And of course it was pure coincidence that, as Steve Kretzman pointed out in Multinational Monitor,

"Just before pro-U.S. President Mohamed Siad Barre was overthrown in 1991, nearly two-thirds of the country’s territory had been granted as oil concessions to Conoco, Amoco, Chevron, and Phillips. Conoco even lent its Mogadishu corporate compound to the U.S. embassy a few days before the Marines landed, with the first Bush administration’s special envoy using it as his temporary headquarters."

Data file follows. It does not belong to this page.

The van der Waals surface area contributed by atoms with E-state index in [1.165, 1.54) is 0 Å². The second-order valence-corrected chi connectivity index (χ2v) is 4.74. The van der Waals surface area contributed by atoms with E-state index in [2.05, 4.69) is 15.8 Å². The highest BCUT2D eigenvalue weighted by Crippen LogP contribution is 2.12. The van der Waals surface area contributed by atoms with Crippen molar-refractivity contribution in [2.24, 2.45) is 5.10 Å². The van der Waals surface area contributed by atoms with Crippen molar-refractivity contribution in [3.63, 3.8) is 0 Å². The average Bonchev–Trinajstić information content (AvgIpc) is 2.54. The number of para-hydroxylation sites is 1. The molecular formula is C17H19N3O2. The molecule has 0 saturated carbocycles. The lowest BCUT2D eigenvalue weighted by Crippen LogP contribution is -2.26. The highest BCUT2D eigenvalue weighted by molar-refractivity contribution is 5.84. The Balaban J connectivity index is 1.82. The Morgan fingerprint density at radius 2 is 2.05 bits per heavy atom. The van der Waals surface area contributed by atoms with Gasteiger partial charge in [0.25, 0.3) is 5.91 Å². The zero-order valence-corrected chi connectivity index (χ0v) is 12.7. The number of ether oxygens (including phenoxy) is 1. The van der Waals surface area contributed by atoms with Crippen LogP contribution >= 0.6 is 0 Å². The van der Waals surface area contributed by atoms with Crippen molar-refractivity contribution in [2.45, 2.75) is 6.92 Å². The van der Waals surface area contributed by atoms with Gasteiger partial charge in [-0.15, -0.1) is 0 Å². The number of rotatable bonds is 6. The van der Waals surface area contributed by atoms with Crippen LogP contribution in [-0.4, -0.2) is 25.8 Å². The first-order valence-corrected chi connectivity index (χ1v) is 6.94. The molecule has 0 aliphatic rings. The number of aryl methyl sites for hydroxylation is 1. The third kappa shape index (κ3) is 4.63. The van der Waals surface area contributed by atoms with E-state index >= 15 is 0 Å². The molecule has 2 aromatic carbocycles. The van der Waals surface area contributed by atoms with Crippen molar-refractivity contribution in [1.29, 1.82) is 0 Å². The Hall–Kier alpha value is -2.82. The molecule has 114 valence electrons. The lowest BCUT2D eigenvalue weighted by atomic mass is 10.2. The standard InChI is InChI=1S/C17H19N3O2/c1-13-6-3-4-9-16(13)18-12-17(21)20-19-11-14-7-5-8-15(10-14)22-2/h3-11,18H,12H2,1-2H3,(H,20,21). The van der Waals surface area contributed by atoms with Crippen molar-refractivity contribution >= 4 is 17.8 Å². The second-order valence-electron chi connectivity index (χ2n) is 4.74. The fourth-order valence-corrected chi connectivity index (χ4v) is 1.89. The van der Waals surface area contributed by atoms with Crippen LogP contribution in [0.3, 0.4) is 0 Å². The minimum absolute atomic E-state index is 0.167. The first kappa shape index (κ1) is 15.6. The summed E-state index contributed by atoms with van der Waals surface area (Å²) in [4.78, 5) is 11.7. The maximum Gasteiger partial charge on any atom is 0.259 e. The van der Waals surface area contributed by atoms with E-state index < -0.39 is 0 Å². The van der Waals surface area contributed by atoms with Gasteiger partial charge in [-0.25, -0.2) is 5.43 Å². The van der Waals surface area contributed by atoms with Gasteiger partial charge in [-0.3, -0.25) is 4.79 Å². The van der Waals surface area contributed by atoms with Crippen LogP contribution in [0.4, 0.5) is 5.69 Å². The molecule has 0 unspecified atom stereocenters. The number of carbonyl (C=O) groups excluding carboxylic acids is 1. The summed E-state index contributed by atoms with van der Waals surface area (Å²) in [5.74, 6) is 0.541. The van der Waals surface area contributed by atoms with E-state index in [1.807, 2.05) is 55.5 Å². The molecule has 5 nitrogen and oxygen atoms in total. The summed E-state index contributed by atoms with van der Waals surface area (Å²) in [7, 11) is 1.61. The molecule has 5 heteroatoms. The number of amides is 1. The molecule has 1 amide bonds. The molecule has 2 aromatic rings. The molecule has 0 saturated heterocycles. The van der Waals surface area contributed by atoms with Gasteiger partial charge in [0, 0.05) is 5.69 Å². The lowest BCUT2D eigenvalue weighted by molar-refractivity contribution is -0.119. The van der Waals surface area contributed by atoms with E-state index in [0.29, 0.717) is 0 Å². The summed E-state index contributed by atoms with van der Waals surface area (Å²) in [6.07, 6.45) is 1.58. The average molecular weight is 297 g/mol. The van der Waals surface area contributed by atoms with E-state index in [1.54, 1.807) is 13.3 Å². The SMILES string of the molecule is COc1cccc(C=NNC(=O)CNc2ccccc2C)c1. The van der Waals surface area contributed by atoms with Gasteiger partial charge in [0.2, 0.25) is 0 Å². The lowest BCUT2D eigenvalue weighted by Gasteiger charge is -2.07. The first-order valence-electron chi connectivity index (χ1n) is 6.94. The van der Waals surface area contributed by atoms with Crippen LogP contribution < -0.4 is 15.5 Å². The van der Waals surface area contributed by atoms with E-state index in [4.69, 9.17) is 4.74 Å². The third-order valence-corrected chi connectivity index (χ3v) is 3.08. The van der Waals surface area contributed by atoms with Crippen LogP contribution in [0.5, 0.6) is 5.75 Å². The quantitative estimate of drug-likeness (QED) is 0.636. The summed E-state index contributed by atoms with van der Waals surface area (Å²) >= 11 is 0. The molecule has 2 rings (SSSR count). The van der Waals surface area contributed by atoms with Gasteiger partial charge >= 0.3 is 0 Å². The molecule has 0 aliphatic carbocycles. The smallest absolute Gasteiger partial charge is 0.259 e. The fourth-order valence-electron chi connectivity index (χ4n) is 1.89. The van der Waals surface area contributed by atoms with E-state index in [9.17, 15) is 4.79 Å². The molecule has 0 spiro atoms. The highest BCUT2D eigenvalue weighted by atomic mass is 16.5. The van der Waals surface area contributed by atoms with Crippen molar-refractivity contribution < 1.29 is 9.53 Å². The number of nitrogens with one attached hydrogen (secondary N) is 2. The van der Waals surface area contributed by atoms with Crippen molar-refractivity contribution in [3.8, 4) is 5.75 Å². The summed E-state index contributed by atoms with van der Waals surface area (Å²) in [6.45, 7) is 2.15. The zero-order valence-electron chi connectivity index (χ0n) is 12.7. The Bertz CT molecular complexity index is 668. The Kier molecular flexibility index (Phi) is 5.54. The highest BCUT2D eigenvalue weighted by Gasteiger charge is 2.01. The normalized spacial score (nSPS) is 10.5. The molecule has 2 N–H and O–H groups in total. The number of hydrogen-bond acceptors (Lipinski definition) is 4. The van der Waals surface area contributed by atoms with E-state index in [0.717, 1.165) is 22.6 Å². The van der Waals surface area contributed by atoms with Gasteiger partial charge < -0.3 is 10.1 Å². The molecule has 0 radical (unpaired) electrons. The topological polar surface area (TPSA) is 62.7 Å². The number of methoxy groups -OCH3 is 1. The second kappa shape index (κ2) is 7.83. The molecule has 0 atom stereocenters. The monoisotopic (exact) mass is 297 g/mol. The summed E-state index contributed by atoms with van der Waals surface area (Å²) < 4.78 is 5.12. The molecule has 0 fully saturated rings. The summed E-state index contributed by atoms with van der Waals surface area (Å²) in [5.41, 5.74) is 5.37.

During the "golden age" of imperialism, the Somalis were traded back and forth between the European powers, their resources divvied up and exploited. In the Cold War era, they were used as pawns by the two superpowers in a game of geopolitical chess, subsidized and egged on in their internal conflicts by foreign sponsors eager to cash in on the bloody consequences. Today, Somalia is once again a plaything in the hands of much larger forces, becoming the latest battleground in the war between the United States and what the administration and its neoconservative amen corner would have us believe is al-Qaeda.